In January 2020, when the World Economic Forum released its assessment of the top risks for the year, a global pandemic barely registered. Instead, the risk registry was dominated by environmental risks. And while the pandemic may have taken the spotlight in recent months, governments and asset owners have increasingly focused on the resilience of their infrastructure to climate and weather-related risks.

Interestingly, we are also seeing increasing pressure from activist investors. In November 2020, for example, REST (a large Australian Superannuation fund) settled a claim that alleged the asset manager wasn't doing enough to protect their assets from climate risks. The case suggests investors may have a fiduciary duty to take steps to mitigate climate risks and enhance resilience.

Our view suggests that investors and governments will soon be requiring the mandatory reporting of assets' climate risk exposure. And they will be expecting to see robust and thoughtful resilience plans and activities that respond to a range of risks.

More recently, however, the definition of resilience has broadened. The pandemic demonstrated that some infrastructure (health services and fiber connectivity, for example) can come under significant strain during unexpected demand fluctuations. Many infrastructure players have started to ask whether their assets could react quickly to other sudden shocks.

The problem is that - for the most part - resilience risk is still not adequately priced into infrastructure contracts. And while organizations such as the World Economic Forum's Coalition for Climate Resilient Investment (CCRI) are making great headway in helping raise awareness of the need for better pricing of climate risk, the reality is that the funding of resilient investments will continue to be a challenge as governments and regulators seek to minimize consumer costs.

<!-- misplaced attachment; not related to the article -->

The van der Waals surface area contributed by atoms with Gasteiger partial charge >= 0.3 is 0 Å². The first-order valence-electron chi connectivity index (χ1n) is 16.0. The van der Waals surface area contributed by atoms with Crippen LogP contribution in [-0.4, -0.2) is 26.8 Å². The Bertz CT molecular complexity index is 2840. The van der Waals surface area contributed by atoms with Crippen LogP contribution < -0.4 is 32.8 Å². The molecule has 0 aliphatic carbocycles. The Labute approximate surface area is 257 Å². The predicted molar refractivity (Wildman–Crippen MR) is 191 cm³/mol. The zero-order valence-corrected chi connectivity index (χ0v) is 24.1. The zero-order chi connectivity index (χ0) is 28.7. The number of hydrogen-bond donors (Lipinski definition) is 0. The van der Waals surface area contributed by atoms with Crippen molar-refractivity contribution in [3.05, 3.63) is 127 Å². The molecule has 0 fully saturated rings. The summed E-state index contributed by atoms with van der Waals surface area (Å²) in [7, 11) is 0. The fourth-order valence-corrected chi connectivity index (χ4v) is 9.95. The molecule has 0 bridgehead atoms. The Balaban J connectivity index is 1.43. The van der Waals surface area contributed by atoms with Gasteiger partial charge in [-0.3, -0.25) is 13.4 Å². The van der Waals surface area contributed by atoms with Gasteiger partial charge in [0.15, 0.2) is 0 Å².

That being said, we believe the pandemic has created a seismic shift in the way governments and asset owners look at resilience planning. No longer are decisions being made solely on the basis of probability and expected cost, but rather on ensuring that a country or jurisdiction’s essential services continue to operate under all scenarios.

Over the coming year, expect infrastructure owners, planners and regulators to start asking difficult questions about the resilience of their assets in the broadest sense. Those without an existing resilience plan should expect a grilling.